Isolation and culture of primary human CD4+ T cells

Peripheral blood mononuclear cells (PBMCs) were isolated from heparinized whole blood by Ficoll-Hypaque (GE Healthcare, Buckinghamshire, UK) density gradient centrifugation (400 g for 30 min at room temperature). The mononuclear cell layer was washed twice with sterile Hanks' solution (Sigma-Aldrich, St Louis, MO, USA). CD4+ cells were purified by positive selection using anti-CD4+ conjugated magnetic microbeads by AutoMACS (magnetic activated cell sorting) according to the manufacturer's protocol (Miltenyi Biotec, Auburn, CA, USA).

CD4+ T cells were cultured in RPMI-1640 medium (SAFC Biosciences, Lenexa, KS, USA) containing 10% fetal calf serum (FCS), 2 mM l-glutamine, 100 U/ml penicillin, 100 U/ml streptomycin and 25 mM HEPES. Cells were stimulated with soluble anti-CD3 and anti-CD28 monoclonal antibodies (mAbs) (2 µg/ml; Immunotech, Miami, FL, USA) in the presence or absence of CAPE (10 µM; Sigma-Aldrich) in 96-well plates (Costar, Cambridge, MA, USA). CAPE was dissolved in dimethyl sulfoxide (DMSO) (Sigma-Aldrich); control cells received DMSO only (0·1% of culture medium, v/v). Cells were cultured in triplicate at a concentration of 106 cells/ml for 2 days (37°C/5% CO2). Tritiated thymidine (1 µCi/well; New England Nuclear, Boston, MA, USA) incorporation for 16 h was determined using a liquid scintillation counter. The doses and time-points chosen were according to the literature [21] and confirmed further in the pilot experiments (data not shown).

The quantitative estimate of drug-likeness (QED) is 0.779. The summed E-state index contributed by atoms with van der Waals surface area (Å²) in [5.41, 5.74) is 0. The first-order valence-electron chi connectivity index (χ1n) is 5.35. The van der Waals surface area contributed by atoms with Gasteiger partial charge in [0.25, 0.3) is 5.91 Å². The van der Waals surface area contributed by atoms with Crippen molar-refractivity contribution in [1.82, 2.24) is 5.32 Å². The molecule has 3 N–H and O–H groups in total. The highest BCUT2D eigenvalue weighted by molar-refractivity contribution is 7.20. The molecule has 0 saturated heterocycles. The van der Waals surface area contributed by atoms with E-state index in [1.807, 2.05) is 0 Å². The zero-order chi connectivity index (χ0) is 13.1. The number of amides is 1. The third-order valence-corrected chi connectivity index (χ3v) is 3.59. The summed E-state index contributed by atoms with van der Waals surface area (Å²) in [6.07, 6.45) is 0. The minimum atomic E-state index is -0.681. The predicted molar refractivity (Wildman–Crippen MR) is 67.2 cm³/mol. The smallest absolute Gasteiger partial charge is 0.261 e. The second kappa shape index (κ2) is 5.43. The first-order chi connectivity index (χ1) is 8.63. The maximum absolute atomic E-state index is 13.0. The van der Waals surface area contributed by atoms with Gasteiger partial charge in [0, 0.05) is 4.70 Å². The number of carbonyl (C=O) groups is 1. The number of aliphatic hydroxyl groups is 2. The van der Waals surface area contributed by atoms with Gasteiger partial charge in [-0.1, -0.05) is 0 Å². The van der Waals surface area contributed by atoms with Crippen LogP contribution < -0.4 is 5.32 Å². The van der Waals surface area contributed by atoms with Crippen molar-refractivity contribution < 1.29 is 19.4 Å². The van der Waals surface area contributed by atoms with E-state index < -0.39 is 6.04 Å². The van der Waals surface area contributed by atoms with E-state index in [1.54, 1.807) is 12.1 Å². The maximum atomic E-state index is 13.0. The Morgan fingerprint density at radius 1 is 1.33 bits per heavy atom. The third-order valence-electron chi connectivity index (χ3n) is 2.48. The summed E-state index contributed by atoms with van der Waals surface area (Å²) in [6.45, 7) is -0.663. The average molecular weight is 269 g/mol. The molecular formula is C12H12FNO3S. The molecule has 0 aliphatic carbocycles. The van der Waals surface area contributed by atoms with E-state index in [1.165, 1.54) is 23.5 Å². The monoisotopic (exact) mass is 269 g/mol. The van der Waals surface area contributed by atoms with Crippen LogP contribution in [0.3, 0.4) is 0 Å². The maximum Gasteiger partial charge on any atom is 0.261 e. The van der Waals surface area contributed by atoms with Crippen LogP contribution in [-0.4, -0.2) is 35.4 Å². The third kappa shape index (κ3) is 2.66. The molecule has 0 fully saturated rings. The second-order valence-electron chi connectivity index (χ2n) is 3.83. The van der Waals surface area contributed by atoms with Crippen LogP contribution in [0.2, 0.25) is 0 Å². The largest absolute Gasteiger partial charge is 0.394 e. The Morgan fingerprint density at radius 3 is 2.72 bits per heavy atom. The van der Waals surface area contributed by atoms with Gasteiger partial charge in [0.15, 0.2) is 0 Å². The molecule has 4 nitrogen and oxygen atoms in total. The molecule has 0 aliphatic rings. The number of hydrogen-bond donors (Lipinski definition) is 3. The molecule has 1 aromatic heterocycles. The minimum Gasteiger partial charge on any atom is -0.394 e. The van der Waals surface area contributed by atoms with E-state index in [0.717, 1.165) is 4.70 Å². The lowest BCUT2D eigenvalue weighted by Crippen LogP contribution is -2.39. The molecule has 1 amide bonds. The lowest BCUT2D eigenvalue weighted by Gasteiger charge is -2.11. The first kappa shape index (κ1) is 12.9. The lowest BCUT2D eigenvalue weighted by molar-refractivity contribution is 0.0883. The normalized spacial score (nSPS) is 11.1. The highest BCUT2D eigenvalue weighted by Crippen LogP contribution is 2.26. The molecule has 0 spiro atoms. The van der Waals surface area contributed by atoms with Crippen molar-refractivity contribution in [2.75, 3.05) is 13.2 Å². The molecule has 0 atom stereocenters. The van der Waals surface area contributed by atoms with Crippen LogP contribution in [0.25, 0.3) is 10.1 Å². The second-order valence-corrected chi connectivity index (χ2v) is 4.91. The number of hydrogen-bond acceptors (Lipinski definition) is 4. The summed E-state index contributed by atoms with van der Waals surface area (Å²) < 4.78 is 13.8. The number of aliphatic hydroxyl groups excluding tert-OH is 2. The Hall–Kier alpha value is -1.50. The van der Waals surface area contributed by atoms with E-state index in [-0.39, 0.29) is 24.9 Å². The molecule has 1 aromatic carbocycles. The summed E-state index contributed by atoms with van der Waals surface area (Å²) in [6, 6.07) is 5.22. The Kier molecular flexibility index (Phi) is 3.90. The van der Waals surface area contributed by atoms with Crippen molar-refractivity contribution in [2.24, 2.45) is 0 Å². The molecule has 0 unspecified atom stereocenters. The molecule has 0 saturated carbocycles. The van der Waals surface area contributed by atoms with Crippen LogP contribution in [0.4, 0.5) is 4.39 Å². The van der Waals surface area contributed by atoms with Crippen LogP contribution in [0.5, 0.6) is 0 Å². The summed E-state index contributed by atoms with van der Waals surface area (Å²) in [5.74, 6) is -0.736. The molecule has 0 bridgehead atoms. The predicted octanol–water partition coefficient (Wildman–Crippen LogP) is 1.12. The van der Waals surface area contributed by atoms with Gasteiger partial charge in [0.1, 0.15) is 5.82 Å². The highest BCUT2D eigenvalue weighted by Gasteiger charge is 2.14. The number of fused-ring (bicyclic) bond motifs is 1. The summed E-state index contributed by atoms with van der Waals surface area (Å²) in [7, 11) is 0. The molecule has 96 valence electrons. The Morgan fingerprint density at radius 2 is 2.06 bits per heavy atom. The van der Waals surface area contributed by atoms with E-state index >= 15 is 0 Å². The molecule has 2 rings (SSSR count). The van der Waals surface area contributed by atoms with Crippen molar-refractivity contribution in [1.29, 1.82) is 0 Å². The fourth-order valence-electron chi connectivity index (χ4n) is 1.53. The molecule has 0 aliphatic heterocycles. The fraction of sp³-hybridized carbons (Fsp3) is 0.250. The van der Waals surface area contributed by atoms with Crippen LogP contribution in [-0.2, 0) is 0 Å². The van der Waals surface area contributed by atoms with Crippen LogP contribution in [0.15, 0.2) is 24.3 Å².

Isolation of naive CD4+ T cells and culture of polarized Th1 and Th2 cells

Naive CD4+ T cells from healthy adult PBMCs were isolated by negative selection using human naive CD4+ T cell biotin-cocktail antibodies and anti-biotin-conjugated magnetic microbeads by AutoMACS, according to the manufacturer's protocol (Miltenyi Biotec). The naive CD4+ T cells were cultured in 5% human AB serum of RPMI-1640 complete medium, as described above, with plate-bound anti-CD3 and anti-CD28 mAbs (1 µg/ml) for 1 day. The anti-IL-4 (100 ng/ml; BD Pharmingen, San Jose, CA, USA) and recombinant IL-12 (4 ng/ml; R&D Systems, Minneapolis, MN, USA) were then added along with recombinant IL-2 (10 ng/ml; R&D Systems) for 6 days for culturing polarized Th1 cells. The anti-IL-12 (10 µg/ml; BD Pharmingen) and recombinant IL-4 (200 ng/ml; R&D Systems) were added along with recombinant IL-2 (10 ng/ml) for 6 days for culturing polarized Th2 cells. Polarized cells were stimulated with soluble anti-CD3 and anti-CD28 mAbs (2 µg/ml) in the presence or absence of CAPE (10 µM) in 96-well plates in triplicate at a concentration of 106 cells/ml for 2 days (37°C/5% CO2). Tritiated thymidine (1 µCi/well; New England Nuclear) incorporation for 16 h was determined using a liquid scintillation counter.